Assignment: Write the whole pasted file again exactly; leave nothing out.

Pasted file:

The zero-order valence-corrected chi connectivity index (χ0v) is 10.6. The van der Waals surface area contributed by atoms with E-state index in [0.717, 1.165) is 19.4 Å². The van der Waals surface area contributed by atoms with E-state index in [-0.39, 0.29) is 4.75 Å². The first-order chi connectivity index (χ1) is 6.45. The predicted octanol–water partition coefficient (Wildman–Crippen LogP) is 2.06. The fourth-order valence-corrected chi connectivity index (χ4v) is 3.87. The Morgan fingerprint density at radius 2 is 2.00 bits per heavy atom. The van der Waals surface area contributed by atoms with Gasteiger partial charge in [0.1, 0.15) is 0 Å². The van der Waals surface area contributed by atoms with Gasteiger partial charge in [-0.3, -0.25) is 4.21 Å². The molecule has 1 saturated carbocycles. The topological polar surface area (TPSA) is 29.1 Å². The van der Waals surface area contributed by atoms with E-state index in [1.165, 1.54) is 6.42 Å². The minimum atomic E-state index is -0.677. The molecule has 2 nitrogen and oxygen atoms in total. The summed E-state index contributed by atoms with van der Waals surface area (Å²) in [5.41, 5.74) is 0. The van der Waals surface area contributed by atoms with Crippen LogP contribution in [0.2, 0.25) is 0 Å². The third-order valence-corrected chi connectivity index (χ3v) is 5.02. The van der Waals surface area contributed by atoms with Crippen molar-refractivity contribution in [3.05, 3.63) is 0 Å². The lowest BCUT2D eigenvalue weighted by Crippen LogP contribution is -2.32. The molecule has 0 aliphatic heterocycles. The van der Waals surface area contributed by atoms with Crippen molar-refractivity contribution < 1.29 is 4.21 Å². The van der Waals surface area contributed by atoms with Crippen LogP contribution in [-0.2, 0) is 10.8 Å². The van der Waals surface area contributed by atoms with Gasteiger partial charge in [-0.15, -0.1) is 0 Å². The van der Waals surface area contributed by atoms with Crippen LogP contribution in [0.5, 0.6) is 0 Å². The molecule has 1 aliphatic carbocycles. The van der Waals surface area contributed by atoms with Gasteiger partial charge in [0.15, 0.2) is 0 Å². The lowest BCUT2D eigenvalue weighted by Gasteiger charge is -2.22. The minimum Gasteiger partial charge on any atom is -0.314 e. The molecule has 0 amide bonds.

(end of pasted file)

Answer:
The zero-order valence-corrected chi connectivity index (χ0v) is 10.6. The van der Waals surface area contributed by atoms with E-state index in [0.717, 1.165) is 19.4 Å². The van der Waals surface area contributed by atoms with E-state index in [-0.39, 0.29) is 4.75 Å². The first-order chi connectivity index (χ1) is 6.45. The predicted octanol–water partition coefficient (Wildman–Crippen LogP) is 2.06. The fourth-order valence-corrected chi connectivity index (χ4v) is 3.87. The Morgan fingerprint density at radius 2 is 2.00 bits per heavy atom. The van der Waals surface area contributed by atoms with Gasteiger partial charge in [0.1, 0.15) is 0 Å². The van der Waals surface area contributed by atoms with Gasteiger partial charge in [-0.3, -0.25) is 4.21 Å². The molecule has 1 saturated carbocycles. The topological polar surface area (TPSA) is 29.1 Å². The van der Waals surface area contributed by atoms with E-state index in [1.165, 1.54) is 6.42 Å². The minimum atomic E-state index is -0.677. The molecule has 2 nitrogen and oxygen atoms in total. The summed E-state index contributed by atoms with van der Waals surface area (Å²) in [5.41, 5.74) is 0. The van der Waals surface area contributed by atoms with Crippen LogP contribution in [0.2, 0.25) is 0 Å². The third-order valence-corrected chi connectivity index (χ3v) is 5.02. The van der Waals surface area contributed by atoms with Crippen molar-refractivity contribution in [3.05, 3.63) is 0 Å². The lowest BCUT2D eigenvalue weighted by Crippen LogP contribution is -2.32. The molecule has 0 aliphatic heterocycles. The van der Waals surface area contributed by atoms with Crippen molar-refractivity contribution < 1.29 is 4.21 Å². The van der Waals surface area contributed by atoms with Crippen LogP contribution in [-0.2, 0) is 10.8 Å². The van der Waals surface area contributed by atoms with Gasteiger partial charge in [-0.15, -0.1) is 0 Å². The van der Waals surface area contributed by atoms with Crippen LogP contribution in [0.5, 0.6) is 0 Å². The molecule has 1 aliphatic carbocycles. The van der Waals surface area contributed by atoms with Gasteiger partial charge in [0.15, 0.2) is 0 Å². The lowest BCUT2D eigenvalue weighted by Gasteiger charge is -2.22. The minimum Gasteiger partial charge on any atom is -0.314 e. The molecule has 0 amide bonds.